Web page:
Binoculars are commonly described by using a pair of numbers, as in "7x50" or "8x25." The first of these numbers refers to the magnification offered by the binocular. Magnification is why most people buy a pair of binoculars. In the examples above, "7x" means the binocular makes whatever you look at appear seven times closer than it does to the unaided human eye. "8x" means the binocular makes whatever you look at eight times closer than the unaided human eye. "10x" makes things look ten times closer, and so on. The first number used to describe binoculars always refers to their magnification. Common binocular magnifications are 6x, 7x, 8x, 9x, and 10x.
There are also variable power (zoom) binoculars, such as 7-21x50. These almost always perform much better at the low power setting than they do at the higher settings. This is natural, since the front objective cannot enlarge to let in more light as the power is increased, so the view gets dimmer. At 7x, the 50mm front objective provides a 7.1mm exit pupil, but at 21x, the same front objective provides only a 2.38mm exit pupil. Also, the optical quality of a zoom binocular at any given power is inferior to that of a fixed power binocular of that power. In general, zoom binoculars are not the bargain they seem to be.
Remember that everything (including movement) is magnified when you look through a pair of binoculars, especially your own shakes and tremors. So the higher the power, the harder it seems to hold the binoculars steady. 6, 7, or 8 power binoculars are easier for most people, even those with very steady hands, to hold reasonably still. The higher powers sound like a good deal, but often result in jiggly, blurred views. This is why 7x binoculars are chosen by so many experts, including the military.
Power affects brightness. Other things being equal, the higher the power, the dimmer the view. And power also affects the field of view of the binoculars. Again, everything being equal, the higher the power, the smaller the field of view. So, as you can see, power must be balanced against other desirable characteristics when choosing binoculars.

May 09, 2011 | Bushnell 240842 Binocular

1 Answer

I can't find object in dark. Though the camera should identify (may be red ray focus) the object to take snap. In manually I set up all the possible way but in vain. Could you pls. give me a set up...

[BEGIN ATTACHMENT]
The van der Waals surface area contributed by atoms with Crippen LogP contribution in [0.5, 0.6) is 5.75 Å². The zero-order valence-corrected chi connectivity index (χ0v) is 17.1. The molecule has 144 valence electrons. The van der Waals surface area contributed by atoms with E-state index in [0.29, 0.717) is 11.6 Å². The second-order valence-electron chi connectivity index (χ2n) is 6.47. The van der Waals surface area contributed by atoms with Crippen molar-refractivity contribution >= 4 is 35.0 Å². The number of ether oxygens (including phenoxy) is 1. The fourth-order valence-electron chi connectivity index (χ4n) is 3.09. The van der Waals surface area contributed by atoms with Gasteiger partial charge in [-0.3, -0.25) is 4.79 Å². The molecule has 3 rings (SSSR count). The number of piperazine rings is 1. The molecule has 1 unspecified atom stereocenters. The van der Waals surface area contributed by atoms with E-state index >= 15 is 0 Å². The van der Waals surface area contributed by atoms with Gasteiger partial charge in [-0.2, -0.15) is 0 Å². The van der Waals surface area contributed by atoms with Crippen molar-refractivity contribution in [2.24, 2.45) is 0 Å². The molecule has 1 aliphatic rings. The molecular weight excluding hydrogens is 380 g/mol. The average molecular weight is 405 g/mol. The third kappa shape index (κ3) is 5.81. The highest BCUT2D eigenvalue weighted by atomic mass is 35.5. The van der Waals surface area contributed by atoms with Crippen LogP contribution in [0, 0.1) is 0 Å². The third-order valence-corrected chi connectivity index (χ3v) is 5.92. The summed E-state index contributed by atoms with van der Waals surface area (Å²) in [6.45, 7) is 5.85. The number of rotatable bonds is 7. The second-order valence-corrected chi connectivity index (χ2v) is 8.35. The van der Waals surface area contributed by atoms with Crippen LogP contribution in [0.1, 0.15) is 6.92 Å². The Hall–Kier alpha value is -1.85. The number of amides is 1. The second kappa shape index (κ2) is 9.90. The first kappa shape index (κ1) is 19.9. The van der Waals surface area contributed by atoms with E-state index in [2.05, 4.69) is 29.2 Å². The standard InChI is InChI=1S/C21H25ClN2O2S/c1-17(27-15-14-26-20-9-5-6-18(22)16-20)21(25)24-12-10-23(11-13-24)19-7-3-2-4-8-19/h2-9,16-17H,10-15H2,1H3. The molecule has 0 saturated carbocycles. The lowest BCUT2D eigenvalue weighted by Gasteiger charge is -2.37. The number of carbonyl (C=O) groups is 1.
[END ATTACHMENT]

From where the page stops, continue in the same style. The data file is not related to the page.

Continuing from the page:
Yes, the camera does attempt to illuminate the area to allow autofocus, but the darker it is, the harder it is for autofocus to work. This is a problem even with high-end SLRs.
Usually the center focus point is the strongest and focusing works best when there is a strong vertical line.

There isn't a complete solution, but you there are a couple of work-arounds If you have a camera with manual focus, then use manual focus Point the center focus point on an edge, depress the shutter button 1/2 way to focus, then re-frame the picture.

Mar 03, 2011 | Cameras

1 Answer

Cannot focus single focus side of monarck binoculars


First you must focus the left eye on a given object with the center focus wheel. Once the left eye is sharp while looking at the same object adjust the right eye to be as sharp as possible. The right eye diopter is only meant to adjust for the small differences between the eyes.
Thomas E. Kuenzli Eagle Optics (800) 289-1132

Dec 18, 2010 | Nikon Monarch ATB 7345 Binocular

1 Answer

I have problems focusing my f8000sd fuji camera when zooming in on small things.IIf I try to zoom right in on a butterfly for example,it will not focus and I can't use macro and get closer in case it flies...


Use spot metering & focus when taking pictures of an object.
Set your camera to highest Megapixel setting, Only use max. optical zoom on the subject (do not use digital zoom) .U dont need to get close to object as you can edit/zoom/crop the picture using any photo software program afterwards .

Aug 09, 2009 | Fuji Finepix Z20fd Digital Camera

1 Answer

Lcd window all out of focus..like a cirsus mirror


Usually it is from a smudged lens. Clean the lens and is if that helps. If it is still out of focus check your zoom. Cameras have to types of zoom, optical and digital. Once you reach the max optical zoom the digital zoom kicks in. Digital zoom isn't that great quality because all it is doing is bring the dots in frame closer. If zoom is all the way in and still out of focus check to see what type of setting you are on. Even though you put it on auto there are cameras that have other settings while on auto that you can change the colors and other stuff like b/w, sephia, etc. If all else fails then I would have to say that your lcd is wearing down and needs to be replaced.

Apr 28, 2008 | Cameras

3 Answers

Focusing the 770


Tom, It's best to do the zoom first, then focus (if you are using the autofocus).

Sep 11, 2005 | Sony Cyber-Shot DSC-D770 Digital Camera